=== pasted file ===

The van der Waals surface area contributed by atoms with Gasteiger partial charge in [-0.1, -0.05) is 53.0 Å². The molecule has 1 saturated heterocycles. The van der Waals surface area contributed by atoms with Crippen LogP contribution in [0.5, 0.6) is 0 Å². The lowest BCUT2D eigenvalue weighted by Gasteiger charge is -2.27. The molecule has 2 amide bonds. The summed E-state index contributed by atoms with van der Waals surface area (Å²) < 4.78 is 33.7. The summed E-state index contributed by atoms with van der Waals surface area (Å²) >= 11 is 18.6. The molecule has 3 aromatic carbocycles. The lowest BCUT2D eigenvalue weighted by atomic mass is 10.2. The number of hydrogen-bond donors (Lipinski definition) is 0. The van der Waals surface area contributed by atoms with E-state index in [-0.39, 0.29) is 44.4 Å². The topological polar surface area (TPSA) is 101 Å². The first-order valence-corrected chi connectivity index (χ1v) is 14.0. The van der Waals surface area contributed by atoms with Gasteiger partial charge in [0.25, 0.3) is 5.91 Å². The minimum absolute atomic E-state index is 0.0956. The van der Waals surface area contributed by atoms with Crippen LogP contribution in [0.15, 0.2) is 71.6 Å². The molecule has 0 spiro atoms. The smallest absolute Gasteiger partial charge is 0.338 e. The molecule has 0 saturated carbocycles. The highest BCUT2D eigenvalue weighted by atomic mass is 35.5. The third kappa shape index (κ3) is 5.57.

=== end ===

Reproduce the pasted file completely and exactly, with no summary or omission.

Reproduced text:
The van der Waals surface area contributed by atoms with Gasteiger partial charge in [-0.1, -0.05) is 53.0 Å². The molecule has 1 saturated heterocycles. The van der Waals surface area contributed by atoms with Crippen LogP contribution in [0.5, 0.6) is 0 Å². The lowest BCUT2D eigenvalue weighted by Gasteiger charge is -2.27. The molecule has 2 amide bonds. The summed E-state index contributed by atoms with van der Waals surface area (Å²) < 4.78 is 33.7. The summed E-state index contributed by atoms with van der Waals surface area (Å²) >= 11 is 18.6. The molecule has 3 aromatic carbocycles. The lowest BCUT2D eigenvalue weighted by atomic mass is 10.2. The number of hydrogen-bond donors (Lipinski definition) is 0. The van der Waals surface area contributed by atoms with E-state index in [-0.39, 0.29) is 44.4 Å². The topological polar surface area (TPSA) is 101 Å². The first-order valence-corrected chi connectivity index (χ1v) is 14.0. The van der Waals surface area contributed by atoms with Gasteiger partial charge in [0.25, 0.3) is 5.91 Å². The minimum absolute atomic E-state index is 0.0956. The van der Waals surface area contributed by atoms with Crippen LogP contribution in [0.15, 0.2) is 71.6 Å². The molecule has 0 spiro atoms. The smallest absolute Gasteiger partial charge is 0.338 e. The molecule has 0 saturated carbocycles. The highest BCUT2D eigenvalue weighted by atomic mass is 35.5. The third kappa shape index (κ3) is 5.57.